Their expertise is a crucial piece of our larger sports betting organization because you simply can’t fake deep knowledge of a market, its bettors, or the popular sports. Don Best knows the market in and out—the group has their collective finger on the pulse of the sporting world, and it shows. Our partners trust them to provide top-notch trading services that fuel upward momentum for sportsbooks in the U.S.
Scientific Games has also announced that it has reached an agreement to support Oneida’s launch of its sportsbooks in New York as soon as sports betting is authorised in the state. Both Scientific Games and the Oneida Indian Nation anticipate that sports betting in New York will be authorised sometime this year. What does this mean for Scientific Games going forward in the state of New York?
We’re thrilled to work with the Oneida Nation once New York State launches sports betting. We submitted our partnership to the National Indian Gaming Commission for approval—we are one of the first to do so in the U.S. sports betting space, so it’s an exciting opportunity.
The American Gaming Association estimates that New York could sit among the top three U.S. jurisdictions in terms of sports betting revenue, so we’re naturally eager to work with Oneida and build a top-tier solution that will help them grow their audience as the industry opens up.
Could you discuss plans or any lessons learned for further sports betting expansion in the U.S. market?
Well, one lesson we learned early on—and I think most industry stakeholders would say the same—is that the U.S. is so unique that it necessitates wide scale innovation.
Established markets have been successful because operators, suppliers, and punters have sharply honed in on what makes those geographies tick. With the U.S., we’re making great strides in the same area, but there’s still a lot to learn. We want to market our product to bettors so they can become engaged, active participants in a burgeoning market.
The other lesson we’ve learned is that after the initial rush following the PASPA decision, the growth in the market became steadier. Still fast and furious, but more controlled. And that opens up new windows of opportunity to develop and transform products into the technology that will eventually become ubiquitous in the States.
Our U.S. plans reflect these learned lessons; as I’ve mentioned, OpenSports is a direct response to the voiced opinions of market leaders. Behind the scenes, we’re also constantly tracking upcoming regulation and legislation that will inform our product development and marketing decisions.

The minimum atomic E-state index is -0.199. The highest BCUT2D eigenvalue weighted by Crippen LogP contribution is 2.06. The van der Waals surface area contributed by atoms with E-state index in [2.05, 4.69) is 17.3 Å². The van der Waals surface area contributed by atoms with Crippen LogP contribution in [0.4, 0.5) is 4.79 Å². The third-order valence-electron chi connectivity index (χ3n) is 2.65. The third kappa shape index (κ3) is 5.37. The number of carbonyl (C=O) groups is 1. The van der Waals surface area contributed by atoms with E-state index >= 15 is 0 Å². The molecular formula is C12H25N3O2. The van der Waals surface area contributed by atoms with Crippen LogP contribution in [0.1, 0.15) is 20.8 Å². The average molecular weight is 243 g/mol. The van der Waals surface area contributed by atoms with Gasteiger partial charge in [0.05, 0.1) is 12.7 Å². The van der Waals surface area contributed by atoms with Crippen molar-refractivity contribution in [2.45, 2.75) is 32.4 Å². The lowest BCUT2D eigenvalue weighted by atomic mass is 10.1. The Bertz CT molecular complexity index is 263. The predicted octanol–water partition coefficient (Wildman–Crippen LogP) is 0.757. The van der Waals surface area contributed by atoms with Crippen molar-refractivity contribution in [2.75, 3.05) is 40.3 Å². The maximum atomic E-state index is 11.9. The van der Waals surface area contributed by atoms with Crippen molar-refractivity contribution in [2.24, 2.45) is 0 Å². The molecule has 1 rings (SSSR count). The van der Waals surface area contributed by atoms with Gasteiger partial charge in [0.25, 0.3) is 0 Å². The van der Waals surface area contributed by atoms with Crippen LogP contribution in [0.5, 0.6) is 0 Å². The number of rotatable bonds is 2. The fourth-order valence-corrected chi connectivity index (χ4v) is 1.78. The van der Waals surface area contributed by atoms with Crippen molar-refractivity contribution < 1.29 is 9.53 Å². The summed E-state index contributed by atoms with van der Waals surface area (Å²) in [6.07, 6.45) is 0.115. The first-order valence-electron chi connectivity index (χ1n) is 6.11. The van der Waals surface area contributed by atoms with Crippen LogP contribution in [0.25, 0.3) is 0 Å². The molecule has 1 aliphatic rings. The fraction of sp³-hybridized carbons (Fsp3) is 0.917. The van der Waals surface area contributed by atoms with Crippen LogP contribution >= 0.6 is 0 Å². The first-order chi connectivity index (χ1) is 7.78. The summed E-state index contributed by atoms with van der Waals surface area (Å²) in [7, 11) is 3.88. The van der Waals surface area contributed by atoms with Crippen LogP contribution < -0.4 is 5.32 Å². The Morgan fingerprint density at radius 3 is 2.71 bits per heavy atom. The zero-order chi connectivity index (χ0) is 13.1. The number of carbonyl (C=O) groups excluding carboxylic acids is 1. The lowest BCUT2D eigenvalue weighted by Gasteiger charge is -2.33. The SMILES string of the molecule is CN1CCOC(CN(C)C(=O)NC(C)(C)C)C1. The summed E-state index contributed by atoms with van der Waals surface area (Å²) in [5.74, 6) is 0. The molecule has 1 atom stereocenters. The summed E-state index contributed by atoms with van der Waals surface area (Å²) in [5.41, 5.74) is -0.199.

To put it simply, we want to be any U.S. sports betting operator’s number one choice as they begin to evaluate their options. We’re taking this approach across our business to shape OpenSports into a world-class product that makes the choice to work with us an easy one.
Are Americans really taking to sports betting and are we seeing any trends emerge around certain sports or player demographics?
We’ve seen positive player response in all of the open U.S. markets so far. Given the recent push to legalise and launch, it’s easy to overlook the past state or U.S. betting—grey market solutions were more prevalent, and Las Vegas was the main hub with others, like Delaware, offering a selection of betting options. So the U.S. population by and large is relatively informed. On top of that, stateside bettors are extraordinarily passionate about sports in general.
Energy permeates the industry, and fans are as excited about betting on games as they are about watching them. I think all of this is reflected in the current market—bettors are responding positively to a polished and intuitive sports betting option, and that attitude will hopefully spread as the market grows.
One noteworthy trend we’ve seen is that players tend to favour mobile when it’s available. This March, New Jersey reported that more than 70% of wagers are placed online, with the majority of those coming from mobile. Trends like this can help us develop products more suited to what the punters are telling us they want.
What about mobile gaming do you think that states will soon move to expand the online offer?
It’s hard to say, as online gaming is still very new to the states, with New Jersey leading the charge. But with the current momentum of sports betting, it’s certainly possible that the States will call for more betting options. In general, I think the possibility is always there, but sports will act as a proving ground before any major changes to online gaming start to roll out.